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Restaurant Recycling Presentation


Considering the Compost/Agriculture Connection. Zero Waste Conference 2008 ... be composted with an outdoor, open-windrow process on a farm without public ... – PowerPoint PPT presentation

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Title: Restaurant Recycling Presentation

Considering the Compost/Agriculture Connection
Zero Waste Conference 2008 September 11-13,
2008 The Mauna Lani Bay Hotel Bungalows Kohala
Coast, Hawaii
Sustaining our Islands Environment
Rich Flammer, Composting Consultant
Which came first?
Farming and composting need each other
  • Logistics
  • Built-in resources
  • Improved crop yields
  • Water conservation
  • Markets for end-products
  • Transition to organic growing
  • Highest and best use of organics
  • Diversified agricultural revenue streams
  • Preservation of both farming and organics
    processing industries

Professionally managed, any material can be
composted with an outdoor, open-windrow process
on a farm without public nuisance or negative
environmental impact.
  • Environmental Benefits of Managing Organics on
  • Low impact management of farms own manure
    and residuals
  • Improved soil and crops become a sink for C02

Decreased pollution of water sources and
degradation of soil
Savings in fertilizer costs, reduced pesticide
use, and higher yields
Water conservation
The Saddest Waste of Resource in the US
More than 40 percent of all food produced in
America goes uneaten 29 million tons of wasted
food each year Cost U.S. 100 billion
annually American restaurants discard more
than 6,000 tons of food everyday U.S.
households throw away an average of 600 pounds of
food annually 10-15 of what we
Source Using Contemporary Archaeology and
Applied Anthropology to Understand Food Loss in
the American Food System Timothy W. Jones. PhD
What are we throwing away?
Hierarchy of Options
Source reduction (methods to prevent wasted food
and other discards)
Donation to food banks (feed people)
Onsite composting or other processing technology
Collection for delivery to farms (feed animals)
Collection for delivery to farms (direct land
Collection for centralized facility creating
fertilizers, soil amendments (composting) or
Collection for centralized facility creating
fertilizers, soil amendments (composting) or
San Diego County, California
A quick case study
  • 3.1 Million People
  • 3 of 19 jurisdictions have not reached 50
  • 1 county in the nation for value of
    floricultural, nursery, greenhouse and
  • sod products
  • 1 county in the nation in small
    (under 10 acres) farms
  • 2 in the nation with the highest number of farms
  • 8 permitted compost facilities in county (3 on
    nurseries, 1 on farm)

Sources CIWMB/US Census/ San Diego County Farm
Bureau/County of San Diego Public Works
An industry worth preserving
Fifth largest industry in San Diego County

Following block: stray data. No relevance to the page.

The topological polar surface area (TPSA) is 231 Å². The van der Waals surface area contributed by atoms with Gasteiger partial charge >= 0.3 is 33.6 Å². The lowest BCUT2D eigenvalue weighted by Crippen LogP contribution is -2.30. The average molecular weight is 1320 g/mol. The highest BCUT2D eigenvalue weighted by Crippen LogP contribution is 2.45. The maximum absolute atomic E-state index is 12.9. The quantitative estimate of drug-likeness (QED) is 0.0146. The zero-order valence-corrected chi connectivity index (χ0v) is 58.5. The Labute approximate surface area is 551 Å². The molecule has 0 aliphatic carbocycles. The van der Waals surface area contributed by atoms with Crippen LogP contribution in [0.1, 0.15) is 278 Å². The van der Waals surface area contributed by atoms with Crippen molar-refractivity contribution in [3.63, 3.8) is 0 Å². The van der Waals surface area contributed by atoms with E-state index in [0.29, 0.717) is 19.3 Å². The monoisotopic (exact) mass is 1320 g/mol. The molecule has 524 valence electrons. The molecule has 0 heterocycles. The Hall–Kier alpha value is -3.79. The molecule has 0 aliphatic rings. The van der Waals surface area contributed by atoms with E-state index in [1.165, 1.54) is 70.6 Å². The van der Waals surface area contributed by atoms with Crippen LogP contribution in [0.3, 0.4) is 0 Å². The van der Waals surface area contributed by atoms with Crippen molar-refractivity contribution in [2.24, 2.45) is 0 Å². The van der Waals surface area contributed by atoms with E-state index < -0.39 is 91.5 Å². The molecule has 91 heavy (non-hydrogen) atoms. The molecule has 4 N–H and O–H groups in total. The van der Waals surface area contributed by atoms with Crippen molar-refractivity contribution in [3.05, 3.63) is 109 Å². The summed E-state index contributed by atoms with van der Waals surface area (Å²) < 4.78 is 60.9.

Contributes 1.4 billion directly to the local
economy 5.1 billion total value to the local
economy 65 percent of farms are nine or fewer
acres in size 92 of the farms are family
owned 77 of the farmers live on their land
1 in the nation in production of
avocados 7 in the nation for poultry (hens
(Source San Diego County Farm Bureau)
Statewide too!
Agriculture in California provides for nearly one
in every ten jobs, and over 100 billion in
related economic activity As the largest
agricultural producer and exporter in the nation,
direct farm sales valued at 32 billion in
2004 Californias average farm size is 347
acres More than 92 percent of California farms
are single family owned or partnerships For more
than 50 consecutive years, California has been
the number one agricultural state in the nation
(Sources California Department of Food and
Agriculture California Foundation for
Agriculture in the Classroom)
What not to do
About 29 million of California's 100 million
acres of land are used for agricultural
production, yet the state is losing 40,000 to
50,000 acres of some of the nations most
economically important farmland every year to
residential and urban development. (Source
California Department of Food and Agriculture)
Id like to compost on my farm, what do I need
to do
Barriers to composting on the farm
  • Redundant, cost prohibitive local land use
  • Lack of cooperation between resource managers and
  • Lack of assistance for funding, permitting,
    technology, and process integration
  • Overuse of organic materials as landfill cover
  • Lack of investment, and strategic integration of
    farms into statewide composting initiatives
  • Competing land use

  • Develop state, regional, and local
    initiatives/partnerships to facilitate composting
    and direct land application on farms
  • Increase strategic investment in organics
    management and finished product markets
  • Develop a system of information exchange,
    training, and standards for the agricultural
  • Phase all compostable organics out of the
  • Buy local organically-grown produce
  • Vote for candidates who support sustainability

Thanks for listening!
  • Rich Flammer
  • Hidden Resources
  • (619) 758-0726